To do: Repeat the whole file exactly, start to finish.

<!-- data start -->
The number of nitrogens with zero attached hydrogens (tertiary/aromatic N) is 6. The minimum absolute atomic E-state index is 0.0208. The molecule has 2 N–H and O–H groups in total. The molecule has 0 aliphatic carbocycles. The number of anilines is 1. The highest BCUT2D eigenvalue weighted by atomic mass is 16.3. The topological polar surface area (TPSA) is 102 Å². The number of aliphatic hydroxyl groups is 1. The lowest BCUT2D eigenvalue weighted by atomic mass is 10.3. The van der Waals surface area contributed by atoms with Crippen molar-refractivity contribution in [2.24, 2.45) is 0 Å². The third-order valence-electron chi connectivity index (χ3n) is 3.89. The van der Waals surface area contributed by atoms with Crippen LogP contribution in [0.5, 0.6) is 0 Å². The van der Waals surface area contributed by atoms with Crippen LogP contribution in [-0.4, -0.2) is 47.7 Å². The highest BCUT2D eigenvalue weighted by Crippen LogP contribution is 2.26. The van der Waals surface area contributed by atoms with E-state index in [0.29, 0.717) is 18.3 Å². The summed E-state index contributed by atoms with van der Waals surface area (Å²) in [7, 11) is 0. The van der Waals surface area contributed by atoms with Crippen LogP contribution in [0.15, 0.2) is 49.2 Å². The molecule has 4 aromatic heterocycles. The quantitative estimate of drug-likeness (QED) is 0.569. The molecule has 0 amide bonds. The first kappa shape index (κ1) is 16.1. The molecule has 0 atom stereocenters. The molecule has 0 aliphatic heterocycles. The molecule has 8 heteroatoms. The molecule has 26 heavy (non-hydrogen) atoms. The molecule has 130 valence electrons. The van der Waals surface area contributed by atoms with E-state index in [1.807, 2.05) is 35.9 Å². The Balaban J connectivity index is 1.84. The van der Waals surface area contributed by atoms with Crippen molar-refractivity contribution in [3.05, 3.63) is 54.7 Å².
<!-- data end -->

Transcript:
The number of nitrogens with zero attached hydrogens (tertiary/aromatic N) is 6. The minimum absolute atomic E-state index is 0.0208. The molecule has 2 N–H and O–H groups in total. The molecule has 0 aliphatic carbocycles. The number of anilines is 1. The highest BCUT2D eigenvalue weighted by atomic mass is 16.3. The topological polar surface area (TPSA) is 102 Å². The number of aliphatic hydroxyl groups is 1. The lowest BCUT2D eigenvalue weighted by atomic mass is 10.3. The van der Waals surface area contributed by atoms with Crippen molar-refractivity contribution in [2.24, 2.45) is 0 Å². The third-order valence-electron chi connectivity index (χ3n) is 3.89. The van der Waals surface area contributed by atoms with Crippen LogP contribution in [0.5, 0.6) is 0 Å². The van der Waals surface area contributed by atoms with Crippen LogP contribution in [-0.4, -0.2) is 47.7 Å². The highest BCUT2D eigenvalue weighted by Crippen LogP contribution is 2.26. The van der Waals surface area contributed by atoms with E-state index in [0.29, 0.717) is 18.3 Å². The summed E-state index contributed by atoms with van der Waals surface area (Å²) in [7, 11) is 0. The van der Waals surface area contributed by atoms with Crippen LogP contribution in [0.15, 0.2) is 49.2 Å². The molecule has 4 aromatic heterocycles. The quantitative estimate of drug-likeness (QED) is 0.569. The molecule has 0 amide bonds. The first kappa shape index (κ1) is 16.1. The molecule has 0 atom stereocenters. The molecule has 0 aliphatic heterocycles. The molecule has 8 heteroatoms. The molecule has 26 heavy (non-hydrogen) atoms. The molecule has 130 valence electrons. The van der Waals surface area contributed by atoms with E-state index in [1.807, 2.05) is 35.9 Å². The Balaban J connectivity index is 1.84. The van der Waals surface area contributed by atoms with Crippen molar-refractivity contribution in [3.05, 3.63) is 54.7 Å².